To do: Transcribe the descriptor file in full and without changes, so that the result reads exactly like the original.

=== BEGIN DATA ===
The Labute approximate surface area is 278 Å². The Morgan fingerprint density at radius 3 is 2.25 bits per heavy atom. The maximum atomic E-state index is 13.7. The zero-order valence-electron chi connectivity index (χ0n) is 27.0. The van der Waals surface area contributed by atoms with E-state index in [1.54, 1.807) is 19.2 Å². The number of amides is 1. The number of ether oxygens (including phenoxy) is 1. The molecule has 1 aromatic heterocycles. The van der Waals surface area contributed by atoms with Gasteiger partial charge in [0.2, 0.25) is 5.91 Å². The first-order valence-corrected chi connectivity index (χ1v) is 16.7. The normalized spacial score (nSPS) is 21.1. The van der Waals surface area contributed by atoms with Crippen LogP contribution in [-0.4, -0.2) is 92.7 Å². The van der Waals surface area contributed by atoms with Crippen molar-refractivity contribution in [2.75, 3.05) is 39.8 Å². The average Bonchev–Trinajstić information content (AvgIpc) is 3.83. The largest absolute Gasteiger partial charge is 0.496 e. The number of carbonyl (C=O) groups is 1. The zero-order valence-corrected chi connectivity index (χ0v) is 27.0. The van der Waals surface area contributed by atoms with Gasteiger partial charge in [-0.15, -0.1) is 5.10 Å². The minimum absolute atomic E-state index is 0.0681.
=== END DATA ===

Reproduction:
The Labute approximate surface area is 278 Å². The Morgan fingerprint density at radius 3 is 2.25 bits per heavy atom. The maximum atomic E-state index is 13.7. The zero-order valence-electron chi connectivity index (χ0n) is 27.0. The van der Waals surface area contributed by atoms with E-state index in [1.54, 1.807) is 19.2 Å². The number of amides is 1. The number of ether oxygens (including phenoxy) is 1. The molecule has 1 aromatic heterocycles. The van der Waals surface area contributed by atoms with Gasteiger partial charge in [0.2, 0.25) is 5.91 Å². The first-order valence-corrected chi connectivity index (χ1v) is 16.7. The normalized spacial score (nSPS) is 21.1. The van der Waals surface area contributed by atoms with Crippen LogP contribution in [-0.4, -0.2) is 92.7 Å². The van der Waals surface area contributed by atoms with Crippen molar-refractivity contribution in [2.75, 3.05) is 39.8 Å². The average Bonchev–Trinajstić information content (AvgIpc) is 3.83. The largest absolute Gasteiger partial charge is 0.496 e. The number of carbonyl (C=O) groups is 1. The zero-order valence-corrected chi connectivity index (χ0v) is 27.0. The van der Waals surface area contributed by atoms with Gasteiger partial charge in [-0.15, -0.1) is 5.10 Å². The minimum absolute atomic E-state index is 0.0681.